Green-tech investment falls 50%, but it’s no time to worry

The first quarter of 2009 saw a sharp decline in all forms of investment in clean-tech and energy both compared with a year ago, as well as the fourth quarter of 2008. Overall, the $13.3 billion invested was down 53% from the previous year and 44% from the last quarter. Investments in new renewable-energy projects led the decline, with venture capital investments also dropping 22% and a near evaporation of all investment in pure-play clean energy companies. However, this raw figure does not tell the entire story for the industry, nor is it necessarily indicative of a trend.

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Looking at new plug-in hybrid tax credits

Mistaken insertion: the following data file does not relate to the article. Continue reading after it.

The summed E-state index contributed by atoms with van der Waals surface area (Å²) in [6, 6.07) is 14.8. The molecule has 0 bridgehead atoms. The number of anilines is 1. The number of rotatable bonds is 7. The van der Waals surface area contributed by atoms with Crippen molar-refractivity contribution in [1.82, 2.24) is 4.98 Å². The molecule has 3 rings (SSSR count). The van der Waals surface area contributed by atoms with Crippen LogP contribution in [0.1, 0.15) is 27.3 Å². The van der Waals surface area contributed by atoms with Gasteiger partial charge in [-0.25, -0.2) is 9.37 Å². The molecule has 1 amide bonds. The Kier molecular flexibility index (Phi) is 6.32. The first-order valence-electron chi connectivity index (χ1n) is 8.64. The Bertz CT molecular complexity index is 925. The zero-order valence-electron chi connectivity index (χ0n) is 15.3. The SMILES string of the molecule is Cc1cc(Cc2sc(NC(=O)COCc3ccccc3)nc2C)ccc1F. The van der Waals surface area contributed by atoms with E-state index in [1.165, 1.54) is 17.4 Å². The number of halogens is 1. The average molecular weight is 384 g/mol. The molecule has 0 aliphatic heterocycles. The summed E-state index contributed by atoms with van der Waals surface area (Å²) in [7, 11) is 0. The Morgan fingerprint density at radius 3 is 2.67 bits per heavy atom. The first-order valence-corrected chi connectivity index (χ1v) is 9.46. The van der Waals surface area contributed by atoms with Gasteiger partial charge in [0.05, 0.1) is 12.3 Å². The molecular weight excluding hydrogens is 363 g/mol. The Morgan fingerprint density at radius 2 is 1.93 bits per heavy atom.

Hidden in the $700 billion “bailout” package is a brand new set of incentives intended to encourage the development of plug-in hybrid technology.  The program can potentially give more than double the incentive previously given to buyers of hybrids.  The law states that plug-in electric cars with at least a 4-kilowatt-hour battery pack will be eligible for a $2,500 credit.  The credit will increase with every kilowatt-hour of capacity with a cap of $7,500.  The program will last through 2015, and will phase out after 250,000 models are sold.  This low-risk program will only cost taxpayers less than $2 billion.  Nonetheless, we should take a look at how effective it will be at encouraging the diffusion of these cars into the U.S. auto fleet.

AP
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